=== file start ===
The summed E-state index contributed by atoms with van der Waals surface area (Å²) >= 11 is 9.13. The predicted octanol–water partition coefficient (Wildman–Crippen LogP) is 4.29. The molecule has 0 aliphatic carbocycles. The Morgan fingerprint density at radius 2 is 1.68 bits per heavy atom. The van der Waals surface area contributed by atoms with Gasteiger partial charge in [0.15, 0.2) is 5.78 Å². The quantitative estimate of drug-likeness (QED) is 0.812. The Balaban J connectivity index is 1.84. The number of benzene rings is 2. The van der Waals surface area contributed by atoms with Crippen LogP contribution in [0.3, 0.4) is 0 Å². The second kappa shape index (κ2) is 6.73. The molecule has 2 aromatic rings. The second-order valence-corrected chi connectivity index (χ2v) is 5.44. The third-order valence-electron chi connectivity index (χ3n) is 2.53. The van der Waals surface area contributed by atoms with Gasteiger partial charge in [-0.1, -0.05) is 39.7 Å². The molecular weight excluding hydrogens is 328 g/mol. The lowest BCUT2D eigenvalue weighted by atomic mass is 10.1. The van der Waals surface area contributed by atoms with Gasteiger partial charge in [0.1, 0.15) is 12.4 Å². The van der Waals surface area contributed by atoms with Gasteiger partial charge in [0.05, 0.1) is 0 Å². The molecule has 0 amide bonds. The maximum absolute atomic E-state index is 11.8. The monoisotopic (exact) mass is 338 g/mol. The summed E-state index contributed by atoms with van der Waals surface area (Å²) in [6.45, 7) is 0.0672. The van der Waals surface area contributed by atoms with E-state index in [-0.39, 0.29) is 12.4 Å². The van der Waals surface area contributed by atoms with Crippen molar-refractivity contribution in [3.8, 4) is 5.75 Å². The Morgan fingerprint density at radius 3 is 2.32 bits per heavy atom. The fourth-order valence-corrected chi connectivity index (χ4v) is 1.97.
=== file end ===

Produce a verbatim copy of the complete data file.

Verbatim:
The summed E-state index contributed by atoms with van der Waals surface area (Å²) >= 11 is 9.13. The predicted octanol–water partition coefficient (Wildman–Crippen LogP) is 4.29. The molecule has 0 aliphatic carbocycles. The Morgan fingerprint density at radius 2 is 1.68 bits per heavy atom. The van der Waals surface area contributed by atoms with Gasteiger partial charge in [0.15, 0.2) is 5.78 Å². The quantitative estimate of drug-likeness (QED) is 0.812. The Balaban J connectivity index is 1.84. The number of benzene rings is 2. The van der Waals surface area contributed by atoms with Crippen LogP contribution in [0.3, 0.4) is 0 Å². The second kappa shape index (κ2) is 6.73. The molecule has 2 aromatic rings. The second-order valence-corrected chi connectivity index (χ2v) is 5.44. The third-order valence-electron chi connectivity index (χ3n) is 2.53. The van der Waals surface area contributed by atoms with Gasteiger partial charge in [-0.1, -0.05) is 39.7 Å². The molecular weight excluding hydrogens is 328 g/mol. The lowest BCUT2D eigenvalue weighted by atomic mass is 10.1. The van der Waals surface area contributed by atoms with Gasteiger partial charge in [0.1, 0.15) is 12.4 Å². The van der Waals surface area contributed by atoms with Gasteiger partial charge in [0.05, 0.1) is 0 Å². The molecule has 0 amide bonds. The maximum absolute atomic E-state index is 11.8. The monoisotopic (exact) mass is 338 g/mol. The summed E-state index contributed by atoms with van der Waals surface area (Å²) in [6.45, 7) is 0.0672. The van der Waals surface area contributed by atoms with E-state index in [-0.39, 0.29) is 12.4 Å². The van der Waals surface area contributed by atoms with Crippen molar-refractivity contribution in [3.8, 4) is 5.75 Å². The Morgan fingerprint density at radius 3 is 2.32 bits per heavy atom. The fourth-order valence-corrected chi connectivity index (χ4v) is 1.97.